Another unattractive aspect of the Organism Theory is that it makes a deep mystery out of self-concern. According to the Organism Theory, users of itravel who expect to survive the trip, to experience the sights, sounds and smells of their intended destination, are tragically misled. They will experience nothing; their lives are at an end. And their replicas at the other end are equally mistaken in claiming the experiences, memories and achievements of their predecessors as their own.
But where is the mistake? Believers in the Organism Theory can only point to the discontinuity: the original is destroyed, and a replica is made. A discontinuity of this sort, when applied to things other than persons, doesn’t usually matter much. If my car is totalled, and my insurance replaces it with a new car, same make and model, same colour and accessories, and equal or better condition, I do not regard the exchange as a huge loss.
There are cases when we prefer the original to a copy. I would be sad to lose the ring my wife gave me years ago when we were married. A replacement would not be that ring, with its special history. However, I recognize this attitude as sentimentality. My ring is symbolic of our relationship, not the relationship itself. If the ring were lost, I would replace it. My wife and I would reconcile ourselves to the substitution, with little harm done.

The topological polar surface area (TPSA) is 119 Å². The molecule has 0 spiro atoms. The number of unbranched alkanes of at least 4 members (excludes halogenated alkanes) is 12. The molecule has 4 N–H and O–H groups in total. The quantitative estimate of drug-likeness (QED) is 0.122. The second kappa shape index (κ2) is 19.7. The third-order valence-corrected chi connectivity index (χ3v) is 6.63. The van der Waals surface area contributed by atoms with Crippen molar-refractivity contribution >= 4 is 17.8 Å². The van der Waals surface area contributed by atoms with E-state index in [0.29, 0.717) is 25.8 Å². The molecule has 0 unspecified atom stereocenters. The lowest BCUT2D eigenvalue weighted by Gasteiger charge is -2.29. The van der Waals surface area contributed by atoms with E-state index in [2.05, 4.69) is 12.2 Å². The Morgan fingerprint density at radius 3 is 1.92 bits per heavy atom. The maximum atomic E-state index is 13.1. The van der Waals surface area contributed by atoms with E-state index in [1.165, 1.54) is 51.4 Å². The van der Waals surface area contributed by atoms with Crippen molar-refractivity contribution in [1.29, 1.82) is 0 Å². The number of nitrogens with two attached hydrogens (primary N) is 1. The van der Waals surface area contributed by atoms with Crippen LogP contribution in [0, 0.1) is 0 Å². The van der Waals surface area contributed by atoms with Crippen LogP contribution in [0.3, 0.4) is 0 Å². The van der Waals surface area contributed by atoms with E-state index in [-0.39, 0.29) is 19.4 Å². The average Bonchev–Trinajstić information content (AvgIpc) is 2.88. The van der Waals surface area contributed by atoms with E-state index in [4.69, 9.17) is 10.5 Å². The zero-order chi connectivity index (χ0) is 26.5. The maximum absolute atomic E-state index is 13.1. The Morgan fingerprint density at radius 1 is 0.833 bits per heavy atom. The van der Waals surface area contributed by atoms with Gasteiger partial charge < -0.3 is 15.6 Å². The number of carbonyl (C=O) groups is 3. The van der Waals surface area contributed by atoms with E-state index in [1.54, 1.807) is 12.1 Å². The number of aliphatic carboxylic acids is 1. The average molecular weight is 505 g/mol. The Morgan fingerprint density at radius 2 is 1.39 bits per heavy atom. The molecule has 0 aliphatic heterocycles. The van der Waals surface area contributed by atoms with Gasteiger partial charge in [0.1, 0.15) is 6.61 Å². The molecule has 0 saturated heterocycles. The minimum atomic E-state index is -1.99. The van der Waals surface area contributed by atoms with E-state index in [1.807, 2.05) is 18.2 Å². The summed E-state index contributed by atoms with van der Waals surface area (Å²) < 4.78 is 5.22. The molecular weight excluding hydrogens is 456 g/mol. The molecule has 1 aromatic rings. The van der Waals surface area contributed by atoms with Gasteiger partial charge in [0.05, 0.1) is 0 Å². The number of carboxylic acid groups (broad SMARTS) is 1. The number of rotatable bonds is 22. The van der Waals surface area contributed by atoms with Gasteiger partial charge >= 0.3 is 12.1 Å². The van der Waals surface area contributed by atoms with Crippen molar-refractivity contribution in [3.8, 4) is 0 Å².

For a believer in the Organism Theory, the continuity of the same body (or its brain, or part of its brain) somehow matters a great deal. If the body dies or is destroyed, life ends, even if everything else considered important about a person – personality, memories, abilities, habits, appearance – is preserved. Why should a piece of meat be so important? This seems like magical thinking.
The Two Lives Objection
The Organism Theory is sometimes expressed as the claim that we are identically animals. In this form, it is called Animalism. Eric Olson defends Animalism on the grounds that it avoids an unnecessary, and confusing, multiplication of entities. Human beings are animals that think, have experiences, and are self-conscious. Persons also think, have experiences, and are self-conscious. It seems implausible that our bodies house two kinds of conscious entities: animals and persons. This is known as the Thinking Animal Argument, or the Two Lives Objection.
Derek Parfit adds a twist to this objection:
And suppose these beings jointly think, ‘I am a human being’. On the Lockean [i.e. two-entity] proposal, there must be two thoughts here, one of which is false. How can a single mental event be regarded as the thinking of two different thoughts?
If two entities jointly think something, it does not follow that they have two thoughts. The sentence opening Chapter 1 of the book on my desk is, “Many of us want to know what we have most reason to do.” That statement is ambiguously true of both my copy of Reasons and Persons and Parfit’s intellectual work of the same title. The truth is there are two books on my desk, one of which exists in no other place, the other also being found in libraries around the world. These two things – the bound volume and the intellectual work – have the same opening sentence. One sentence, not two.